Unions Must Move Left, They Have No Alternative

Bill Fletcher, Jr. and Fernando Gapasin, Solidarity Divided (Berkeley: University of California Press, 2008), 324 pages, $17.95, paper.

Through the 1980s I was a union organizer and activist in our Bay Area labor anti-apartheid committee. As we picketed ships carrying South African cargo, and recruited city workers to support the African National Congress (then called a terrorist organization by both the United States and South Africa), I looked at South African unions with great admiration.… | more |

Don’t Pity the Poor Immigrants, Fight Alongside Them

David Bacon, Illegal People: How Globalization Creates Migration and Criminalizes Immigrants (Boston: Beacon Press, 2008), 261 pages, $25.95, hardcover.

In this compelling and useful book, David Bacon lays to rest the anti-immigration arguments of the xenophobes and racists who bombard us every day in the press, on television, and on radio talk shows with the vicious assertion that immigrants, mainly those from Latin America, are the cause of all our economic and social problems.… | more |

Why Unions Matter

Why Unions Matter: Second Edition

10th Anniversary Update

In this new edition of Why Unions Matter, Michael D. Yates shows why unions still matter. Unions mean better pay, benefits, and working conditions for their members; they force employers to treat employees with dignity and respect; and at their best, they provide a way for workers to make society both more democratic and egalitarian. Yates uses simple language, clear data, and engaging examples to show why workers need unions, how unions are formed, how they operate, how collective bargaining works, the role of unions in politics, and what unions have done to bring workers together across the divides of race, gender, religion, and sexual orientation.… | more |

A Radical Vision for Today’s Labor Movement

The Importance of Internationalism and Civil Rights

During the Cold War, many of the people with a radical vision of the world were driven out of our labor movement. Today, as unions search for answers about how to begin growing again, and regain the power workers need to defend themselves, the question of social vision has become very important. What is our vision in labor? What are the issues that we confront today that form a more radical vision for our era.… | more |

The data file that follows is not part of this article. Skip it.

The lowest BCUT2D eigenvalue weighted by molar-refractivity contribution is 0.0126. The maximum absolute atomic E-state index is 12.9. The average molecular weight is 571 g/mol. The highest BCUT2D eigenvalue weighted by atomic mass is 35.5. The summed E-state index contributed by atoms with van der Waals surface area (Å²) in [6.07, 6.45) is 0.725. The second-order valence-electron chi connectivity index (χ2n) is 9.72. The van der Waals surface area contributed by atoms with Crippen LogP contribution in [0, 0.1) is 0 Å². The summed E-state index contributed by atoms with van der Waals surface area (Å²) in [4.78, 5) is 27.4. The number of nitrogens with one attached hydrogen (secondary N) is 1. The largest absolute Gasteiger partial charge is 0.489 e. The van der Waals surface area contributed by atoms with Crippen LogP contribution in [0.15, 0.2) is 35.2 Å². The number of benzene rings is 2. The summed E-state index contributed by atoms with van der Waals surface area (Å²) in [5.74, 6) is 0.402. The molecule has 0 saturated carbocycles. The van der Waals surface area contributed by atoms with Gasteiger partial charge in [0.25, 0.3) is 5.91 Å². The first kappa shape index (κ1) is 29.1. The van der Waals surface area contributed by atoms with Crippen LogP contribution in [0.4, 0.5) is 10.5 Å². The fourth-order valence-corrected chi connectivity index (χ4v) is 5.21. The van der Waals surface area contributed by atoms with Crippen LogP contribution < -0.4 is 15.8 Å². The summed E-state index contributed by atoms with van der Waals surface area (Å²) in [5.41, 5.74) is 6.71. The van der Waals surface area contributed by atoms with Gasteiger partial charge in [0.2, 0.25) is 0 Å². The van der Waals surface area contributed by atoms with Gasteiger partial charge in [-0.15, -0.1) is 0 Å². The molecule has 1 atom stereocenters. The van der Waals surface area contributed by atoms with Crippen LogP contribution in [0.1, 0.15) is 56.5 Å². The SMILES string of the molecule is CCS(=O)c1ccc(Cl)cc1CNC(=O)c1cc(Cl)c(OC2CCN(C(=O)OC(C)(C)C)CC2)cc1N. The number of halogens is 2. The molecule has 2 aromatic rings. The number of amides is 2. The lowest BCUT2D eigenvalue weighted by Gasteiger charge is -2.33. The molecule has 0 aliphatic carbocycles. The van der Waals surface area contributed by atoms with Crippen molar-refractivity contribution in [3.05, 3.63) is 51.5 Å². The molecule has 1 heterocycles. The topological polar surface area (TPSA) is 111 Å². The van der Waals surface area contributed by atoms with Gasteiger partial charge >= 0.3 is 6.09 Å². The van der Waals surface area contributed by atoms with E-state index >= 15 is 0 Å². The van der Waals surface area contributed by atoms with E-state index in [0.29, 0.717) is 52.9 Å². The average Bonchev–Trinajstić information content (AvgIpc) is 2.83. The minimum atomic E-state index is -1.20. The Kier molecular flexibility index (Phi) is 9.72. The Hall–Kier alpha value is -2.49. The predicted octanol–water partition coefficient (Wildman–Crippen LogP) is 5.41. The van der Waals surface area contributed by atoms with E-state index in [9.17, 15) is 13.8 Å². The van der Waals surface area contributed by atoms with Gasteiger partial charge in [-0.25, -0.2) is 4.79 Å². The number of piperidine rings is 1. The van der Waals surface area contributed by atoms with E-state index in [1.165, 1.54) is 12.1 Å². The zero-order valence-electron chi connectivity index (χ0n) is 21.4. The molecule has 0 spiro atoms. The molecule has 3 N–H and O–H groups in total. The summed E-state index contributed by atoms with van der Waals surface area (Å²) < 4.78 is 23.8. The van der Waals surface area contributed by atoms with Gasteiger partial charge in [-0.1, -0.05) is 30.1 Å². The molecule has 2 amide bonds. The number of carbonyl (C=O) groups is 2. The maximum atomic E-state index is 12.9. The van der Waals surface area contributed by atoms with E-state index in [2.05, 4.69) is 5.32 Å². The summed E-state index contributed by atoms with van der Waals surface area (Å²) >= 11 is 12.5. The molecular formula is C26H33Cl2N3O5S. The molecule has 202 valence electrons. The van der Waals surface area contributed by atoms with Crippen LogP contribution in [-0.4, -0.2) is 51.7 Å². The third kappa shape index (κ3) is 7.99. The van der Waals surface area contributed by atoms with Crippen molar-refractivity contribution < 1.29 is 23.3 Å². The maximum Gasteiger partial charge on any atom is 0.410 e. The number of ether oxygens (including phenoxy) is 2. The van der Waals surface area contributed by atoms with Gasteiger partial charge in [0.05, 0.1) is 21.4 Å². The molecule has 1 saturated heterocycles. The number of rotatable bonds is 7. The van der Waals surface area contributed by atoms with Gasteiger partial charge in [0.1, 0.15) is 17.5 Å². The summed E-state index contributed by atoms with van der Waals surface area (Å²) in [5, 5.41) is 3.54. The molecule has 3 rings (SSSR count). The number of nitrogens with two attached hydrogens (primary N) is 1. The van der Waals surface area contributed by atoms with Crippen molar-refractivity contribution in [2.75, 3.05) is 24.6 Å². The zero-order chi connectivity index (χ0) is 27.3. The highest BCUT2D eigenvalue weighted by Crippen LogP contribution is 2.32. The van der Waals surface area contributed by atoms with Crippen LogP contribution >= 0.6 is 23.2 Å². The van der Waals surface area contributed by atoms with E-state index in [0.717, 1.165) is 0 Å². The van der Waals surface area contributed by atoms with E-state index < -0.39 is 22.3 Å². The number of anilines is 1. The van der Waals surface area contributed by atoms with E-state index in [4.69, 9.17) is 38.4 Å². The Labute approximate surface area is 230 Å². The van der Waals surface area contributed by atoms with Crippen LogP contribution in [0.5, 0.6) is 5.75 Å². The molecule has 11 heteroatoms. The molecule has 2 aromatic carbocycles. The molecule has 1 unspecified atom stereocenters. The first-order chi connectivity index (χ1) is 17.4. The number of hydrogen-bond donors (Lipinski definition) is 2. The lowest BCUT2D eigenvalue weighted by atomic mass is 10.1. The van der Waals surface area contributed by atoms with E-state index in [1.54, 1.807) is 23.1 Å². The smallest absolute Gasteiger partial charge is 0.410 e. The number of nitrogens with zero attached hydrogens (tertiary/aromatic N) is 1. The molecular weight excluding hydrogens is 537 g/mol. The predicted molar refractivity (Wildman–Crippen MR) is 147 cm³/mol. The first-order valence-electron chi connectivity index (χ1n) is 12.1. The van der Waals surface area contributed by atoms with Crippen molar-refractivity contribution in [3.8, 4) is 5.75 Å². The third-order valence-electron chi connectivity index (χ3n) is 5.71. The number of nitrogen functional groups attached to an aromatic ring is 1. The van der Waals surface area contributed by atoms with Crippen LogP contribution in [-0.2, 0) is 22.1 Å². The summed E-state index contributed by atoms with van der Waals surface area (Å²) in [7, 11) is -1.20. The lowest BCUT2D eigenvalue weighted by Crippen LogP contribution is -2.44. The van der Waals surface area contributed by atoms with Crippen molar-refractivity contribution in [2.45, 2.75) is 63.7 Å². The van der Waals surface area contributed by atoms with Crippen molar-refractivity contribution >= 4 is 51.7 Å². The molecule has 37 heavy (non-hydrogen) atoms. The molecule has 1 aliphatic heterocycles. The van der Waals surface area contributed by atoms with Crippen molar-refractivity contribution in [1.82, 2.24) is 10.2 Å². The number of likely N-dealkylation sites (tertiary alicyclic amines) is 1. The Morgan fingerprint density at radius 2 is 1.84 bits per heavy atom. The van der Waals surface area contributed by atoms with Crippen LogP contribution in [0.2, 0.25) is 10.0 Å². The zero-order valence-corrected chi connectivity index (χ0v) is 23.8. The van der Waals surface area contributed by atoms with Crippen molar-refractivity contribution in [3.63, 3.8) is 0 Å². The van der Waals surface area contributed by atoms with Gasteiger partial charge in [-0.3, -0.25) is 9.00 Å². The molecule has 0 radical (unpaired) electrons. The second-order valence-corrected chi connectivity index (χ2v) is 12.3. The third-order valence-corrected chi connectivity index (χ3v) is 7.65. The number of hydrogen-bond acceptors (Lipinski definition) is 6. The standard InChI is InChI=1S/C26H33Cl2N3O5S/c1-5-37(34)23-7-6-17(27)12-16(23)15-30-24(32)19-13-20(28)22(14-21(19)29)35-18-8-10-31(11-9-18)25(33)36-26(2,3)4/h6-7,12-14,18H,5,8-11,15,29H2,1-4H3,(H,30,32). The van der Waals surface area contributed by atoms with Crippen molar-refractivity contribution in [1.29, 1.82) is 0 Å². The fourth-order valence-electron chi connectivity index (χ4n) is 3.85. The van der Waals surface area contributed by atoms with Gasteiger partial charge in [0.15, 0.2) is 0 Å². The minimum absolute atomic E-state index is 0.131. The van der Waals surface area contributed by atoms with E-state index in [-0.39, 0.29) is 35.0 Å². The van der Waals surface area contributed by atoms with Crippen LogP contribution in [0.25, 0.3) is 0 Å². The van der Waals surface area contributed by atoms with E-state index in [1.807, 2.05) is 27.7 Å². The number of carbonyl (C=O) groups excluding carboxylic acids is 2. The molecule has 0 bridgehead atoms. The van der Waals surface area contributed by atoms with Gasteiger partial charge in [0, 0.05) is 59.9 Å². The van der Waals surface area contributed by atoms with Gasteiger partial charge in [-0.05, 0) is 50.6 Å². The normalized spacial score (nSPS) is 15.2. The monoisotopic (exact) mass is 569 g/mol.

From Borderline to Borderland: The Changing European Border Regime

All along the European border, the year 2006 set new records: Spanish authorities reported 6,000 refugees dead, drowned in the Atlantic Ocean while trying to reach the Canary Islands, off West Africa.1 Hundreds more suffocated in containers, trucks, and cargo boats in the ports of London, Dublin, and Rotterdam, or froze to death in Eastern Europe. Others, locked up in one of the innumerable internment camps spread all over the heart of Europe and North Africa, desperately decided to end their own lives.2 At the same time, Europe reported the lowest rate in years of refugees officially seeking asylum. This list obviously doesn’t point to a more peaceful world. What it indicates instead is that in Europe the criteria and procedures for securing legal refugee status have become so restrictive that most migrants no longer bother to apply for it. In 2006, Germany for example counted only 20,000 petitions for political asylum, the lowest number since 1977. If we include the member states of the European Union (EU), that number rises to 200,000.3 However, the real story of the border regime, and its constriction of the category for legal entrance and residence, is in the rising body count… | more |

Harder Times: Undocumented Workers and the U.S. Informal Economy

Many of the informal economies operating in the world today are the offspring of globalization and need to be understood as such. The economic and social prospects for people engaged in informal employment-sometimes referred to as “precarious” and “off-the-books employment”-as well as their families and communities, are substantially inferior to those associated with formal employment, and the current boom of informal economic activity bodes ill for all working people… | more |

Labor Needs a Radical Vision